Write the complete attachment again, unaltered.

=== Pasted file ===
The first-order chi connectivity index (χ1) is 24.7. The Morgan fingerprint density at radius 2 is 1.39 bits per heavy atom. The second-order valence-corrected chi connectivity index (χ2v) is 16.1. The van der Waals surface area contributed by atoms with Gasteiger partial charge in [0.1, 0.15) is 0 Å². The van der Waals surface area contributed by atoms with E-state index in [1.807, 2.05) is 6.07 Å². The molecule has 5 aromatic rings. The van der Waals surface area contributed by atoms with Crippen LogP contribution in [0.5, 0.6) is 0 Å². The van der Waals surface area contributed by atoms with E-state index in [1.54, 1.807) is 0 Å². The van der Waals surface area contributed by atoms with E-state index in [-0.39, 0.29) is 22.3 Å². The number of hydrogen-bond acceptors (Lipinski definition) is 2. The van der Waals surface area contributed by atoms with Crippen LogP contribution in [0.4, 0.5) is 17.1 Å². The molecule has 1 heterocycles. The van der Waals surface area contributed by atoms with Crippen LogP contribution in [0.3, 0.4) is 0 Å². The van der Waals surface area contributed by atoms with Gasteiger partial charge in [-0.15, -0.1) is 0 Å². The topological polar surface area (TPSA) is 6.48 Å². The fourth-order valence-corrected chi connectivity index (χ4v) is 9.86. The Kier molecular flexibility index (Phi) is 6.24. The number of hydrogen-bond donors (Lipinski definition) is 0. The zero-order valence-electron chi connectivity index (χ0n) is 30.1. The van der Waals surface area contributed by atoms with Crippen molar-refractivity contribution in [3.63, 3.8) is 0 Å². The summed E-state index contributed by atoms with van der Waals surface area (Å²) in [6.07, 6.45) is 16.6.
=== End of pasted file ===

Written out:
The first-order chi connectivity index (χ1) is 24.7. The Morgan fingerprint density at radius 2 is 1.39 bits per heavy atom. The second-order valence-corrected chi connectivity index (χ2v) is 16.1. The van der Waals surface area contributed by atoms with Gasteiger partial charge in [0.1, 0.15) is 0 Å². The van der Waals surface area contributed by atoms with E-state index in [1.807, 2.05) is 6.07 Å². The molecule has 5 aromatic rings. The van der Waals surface area contributed by atoms with Crippen LogP contribution in [0.5, 0.6) is 0 Å². The van der Waals surface area contributed by atoms with E-state index in [1.54, 1.807) is 0 Å². The van der Waals surface area contributed by atoms with E-state index in [-0.39, 0.29) is 22.3 Å². The number of hydrogen-bond acceptors (Lipinski definition) is 2. The van der Waals surface area contributed by atoms with Crippen LogP contribution in [0.4, 0.5) is 17.1 Å². The molecule has 1 heterocycles. The van der Waals surface area contributed by atoms with Crippen LogP contribution in [0.3, 0.4) is 0 Å². The van der Waals surface area contributed by atoms with Gasteiger partial charge in [-0.15, -0.1) is 0 Å². The topological polar surface area (TPSA) is 6.48 Å². The fourth-order valence-corrected chi connectivity index (χ4v) is 9.86. The Kier molecular flexibility index (Phi) is 6.24. The number of hydrogen-bond donors (Lipinski definition) is 0. The zero-order valence-electron chi connectivity index (χ0n) is 30.1. The van der Waals surface area contributed by atoms with Crippen molar-refractivity contribution in [3.63, 3.8) is 0 Å². The summed E-state index contributed by atoms with van der Waals surface area (Å²) in [6.07, 6.45) is 16.6.